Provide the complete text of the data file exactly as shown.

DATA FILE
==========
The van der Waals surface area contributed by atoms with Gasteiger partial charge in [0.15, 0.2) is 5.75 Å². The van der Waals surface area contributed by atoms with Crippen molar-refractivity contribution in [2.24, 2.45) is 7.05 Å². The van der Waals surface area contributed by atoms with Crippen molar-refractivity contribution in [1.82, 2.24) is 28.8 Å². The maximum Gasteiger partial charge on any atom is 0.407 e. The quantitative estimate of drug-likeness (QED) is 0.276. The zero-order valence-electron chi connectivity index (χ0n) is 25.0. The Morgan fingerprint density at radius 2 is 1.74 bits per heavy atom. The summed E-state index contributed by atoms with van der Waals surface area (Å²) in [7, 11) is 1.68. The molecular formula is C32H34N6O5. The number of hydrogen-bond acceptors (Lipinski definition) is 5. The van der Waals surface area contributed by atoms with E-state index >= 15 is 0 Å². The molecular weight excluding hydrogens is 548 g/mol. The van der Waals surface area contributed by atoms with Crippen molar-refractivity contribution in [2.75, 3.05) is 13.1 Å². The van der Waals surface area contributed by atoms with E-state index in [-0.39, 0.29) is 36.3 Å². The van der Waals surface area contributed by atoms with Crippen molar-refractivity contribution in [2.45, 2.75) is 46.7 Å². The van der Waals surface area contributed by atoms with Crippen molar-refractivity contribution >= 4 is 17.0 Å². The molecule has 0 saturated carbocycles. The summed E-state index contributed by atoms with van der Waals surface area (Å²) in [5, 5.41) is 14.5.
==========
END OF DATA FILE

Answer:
The van der Waals surface area contributed by atoms with Gasteiger partial charge in [0.15, 0.2) is 5.75 Å². The van der Waals surface area contributed by atoms with Crippen molar-refractivity contribution in [2.24, 2.45) is 7.05 Å². The van der Waals surface area contributed by atoms with Crippen molar-refractivity contribution in [1.82, 2.24) is 28.8 Å². The maximum Gasteiger partial charge on any atom is 0.407 e. The quantitative estimate of drug-likeness (QED) is 0.276. The zero-order valence-electron chi connectivity index (χ0n) is 25.0. The Morgan fingerprint density at radius 2 is 1.74 bits per heavy atom. The summed E-state index contributed by atoms with van der Waals surface area (Å²) in [7, 11) is 1.68. The molecular formula is C32H34N6O5. The number of hydrogen-bond acceptors (Lipinski definition) is 5. The van der Waals surface area contributed by atoms with E-state index >= 15 is 0 Å². The molecular weight excluding hydrogens is 548 g/mol. The van der Waals surface area contributed by atoms with Crippen molar-refractivity contribution in [2.75, 3.05) is 13.1 Å². The van der Waals surface area contributed by atoms with E-state index in [-0.39, 0.29) is 36.3 Å². The van der Waals surface area contributed by atoms with Crippen molar-refractivity contribution in [2.45, 2.75) is 46.7 Å². The van der Waals surface area contributed by atoms with Crippen molar-refractivity contribution >= 4 is 17.0 Å². The molecule has 0 saturated carbocycles. The summed E-state index contributed by atoms with van der Waals surface area (Å²) in [5, 5.41) is 14.5.